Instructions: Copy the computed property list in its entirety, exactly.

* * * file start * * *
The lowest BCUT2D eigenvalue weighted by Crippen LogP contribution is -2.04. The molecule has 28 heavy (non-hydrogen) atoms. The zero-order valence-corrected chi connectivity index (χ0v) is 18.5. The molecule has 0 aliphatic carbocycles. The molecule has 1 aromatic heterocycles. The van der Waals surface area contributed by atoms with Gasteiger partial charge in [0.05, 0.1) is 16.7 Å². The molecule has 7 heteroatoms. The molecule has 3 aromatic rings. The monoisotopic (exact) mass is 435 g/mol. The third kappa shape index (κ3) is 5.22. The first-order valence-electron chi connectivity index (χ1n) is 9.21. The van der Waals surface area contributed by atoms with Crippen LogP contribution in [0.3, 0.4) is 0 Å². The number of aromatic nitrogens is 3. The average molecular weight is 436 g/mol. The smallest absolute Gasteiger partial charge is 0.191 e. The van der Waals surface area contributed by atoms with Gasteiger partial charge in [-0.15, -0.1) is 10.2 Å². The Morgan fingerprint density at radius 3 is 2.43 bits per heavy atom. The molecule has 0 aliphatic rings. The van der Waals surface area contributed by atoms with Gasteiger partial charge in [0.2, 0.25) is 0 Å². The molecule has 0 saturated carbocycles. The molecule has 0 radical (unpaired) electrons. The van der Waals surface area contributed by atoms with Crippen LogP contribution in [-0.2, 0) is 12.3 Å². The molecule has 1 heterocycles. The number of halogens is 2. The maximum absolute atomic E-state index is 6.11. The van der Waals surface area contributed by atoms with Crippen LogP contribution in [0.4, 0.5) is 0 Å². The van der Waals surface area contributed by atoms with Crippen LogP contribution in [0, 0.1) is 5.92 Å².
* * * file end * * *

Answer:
The lowest BCUT2D eigenvalue weighted by Crippen LogP contribution is -2.04. The molecule has 28 heavy (non-hydrogen) atoms. The zero-order valence-corrected chi connectivity index (χ0v) is 18.5. The molecule has 0 aliphatic carbocycles. The molecule has 1 aromatic heterocycles. The van der Waals surface area contributed by atoms with Gasteiger partial charge in [0.05, 0.1) is 16.7 Å². The molecule has 7 heteroatoms. The molecule has 3 aromatic rings. The monoisotopic (exact) mass is 435 g/mol. The third kappa shape index (κ3) is 5.22. The first-order valence-electron chi connectivity index (χ1n) is 9.21. The van der Waals surface area contributed by atoms with Crippen LogP contribution in [0.3, 0.4) is 0 Å². The number of aromatic nitrogens is 3. The average molecular weight is 436 g/mol. The smallest absolute Gasteiger partial charge is 0.191 e. The van der Waals surface area contributed by atoms with Gasteiger partial charge in [-0.15, -0.1) is 10.2 Å². The Morgan fingerprint density at radius 3 is 2.43 bits per heavy atom. The molecule has 0 aliphatic rings. The van der Waals surface area contributed by atoms with Gasteiger partial charge in [0.2, 0.25) is 0 Å². The molecule has 0 saturated carbocycles. The molecule has 0 radical (unpaired) electrons. The van der Waals surface area contributed by atoms with Crippen LogP contribution in [-0.2, 0) is 12.3 Å². The molecule has 1 heterocycles. The number of halogens is 2. The maximum absolute atomic E-state index is 6.11. The van der Waals surface area contributed by atoms with Crippen LogP contribution in [0.4, 0.5) is 0 Å². The van der Waals surface area contributed by atoms with Crippen LogP contribution in [0, 0.1) is 5.92 Å².